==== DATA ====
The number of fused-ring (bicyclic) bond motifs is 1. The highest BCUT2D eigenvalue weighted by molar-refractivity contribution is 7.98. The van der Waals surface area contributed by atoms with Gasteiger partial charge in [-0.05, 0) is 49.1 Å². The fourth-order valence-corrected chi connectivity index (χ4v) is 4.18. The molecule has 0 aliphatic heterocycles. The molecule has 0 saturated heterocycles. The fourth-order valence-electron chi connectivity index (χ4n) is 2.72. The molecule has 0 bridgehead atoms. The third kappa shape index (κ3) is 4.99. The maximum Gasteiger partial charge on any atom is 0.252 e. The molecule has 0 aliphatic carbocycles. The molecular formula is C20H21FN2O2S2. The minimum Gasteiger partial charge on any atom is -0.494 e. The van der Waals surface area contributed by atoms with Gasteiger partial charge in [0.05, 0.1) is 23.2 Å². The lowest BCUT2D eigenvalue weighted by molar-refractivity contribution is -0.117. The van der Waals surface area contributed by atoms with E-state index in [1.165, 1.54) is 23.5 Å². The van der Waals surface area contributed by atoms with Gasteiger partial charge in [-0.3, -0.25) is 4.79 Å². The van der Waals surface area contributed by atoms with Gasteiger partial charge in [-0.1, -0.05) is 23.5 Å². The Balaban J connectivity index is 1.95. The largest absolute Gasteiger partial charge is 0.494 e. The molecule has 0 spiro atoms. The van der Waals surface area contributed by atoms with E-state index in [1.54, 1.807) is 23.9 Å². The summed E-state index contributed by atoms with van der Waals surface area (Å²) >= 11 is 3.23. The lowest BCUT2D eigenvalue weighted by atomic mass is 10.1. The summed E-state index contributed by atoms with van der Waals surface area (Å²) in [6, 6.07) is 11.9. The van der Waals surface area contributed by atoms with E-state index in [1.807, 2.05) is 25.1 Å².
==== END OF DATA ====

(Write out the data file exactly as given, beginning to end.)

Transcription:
The number of fused-ring (bicyclic) bond motifs is 1. The highest BCUT2D eigenvalue weighted by molar-refractivity contribution is 7.98. The van der Waals surface area contributed by atoms with Gasteiger partial charge in [-0.05, 0) is 49.1 Å². The fourth-order valence-corrected chi connectivity index (χ4v) is 4.18. The molecule has 0 aliphatic heterocycles. The molecule has 0 saturated heterocycles. The fourth-order valence-electron chi connectivity index (χ4n) is 2.72. The molecule has 0 bridgehead atoms. The third kappa shape index (κ3) is 4.99. The maximum Gasteiger partial charge on any atom is 0.252 e. The molecule has 0 aliphatic carbocycles. The molecular formula is C20H21FN2O2S2. The minimum Gasteiger partial charge on any atom is -0.494 e. The van der Waals surface area contributed by atoms with Gasteiger partial charge in [0.05, 0.1) is 23.2 Å². The lowest BCUT2D eigenvalue weighted by molar-refractivity contribution is -0.117. The van der Waals surface area contributed by atoms with E-state index in [1.165, 1.54) is 23.5 Å². The van der Waals surface area contributed by atoms with Gasteiger partial charge in [-0.3, -0.25) is 4.79 Å². The van der Waals surface area contributed by atoms with Gasteiger partial charge in [-0.1, -0.05) is 23.5 Å². The Balaban J connectivity index is 1.95. The largest absolute Gasteiger partial charge is 0.494 e. The molecule has 0 spiro atoms. The van der Waals surface area contributed by atoms with E-state index in [1.54, 1.807) is 23.9 Å². The summed E-state index contributed by atoms with van der Waals surface area (Å²) >= 11 is 3.23. The lowest BCUT2D eigenvalue weighted by atomic mass is 10.1. The summed E-state index contributed by atoms with van der Waals surface area (Å²) in [6, 6.07) is 11.9. The van der Waals surface area contributed by atoms with E-state index in [1.807, 2.05) is 25.1 Å².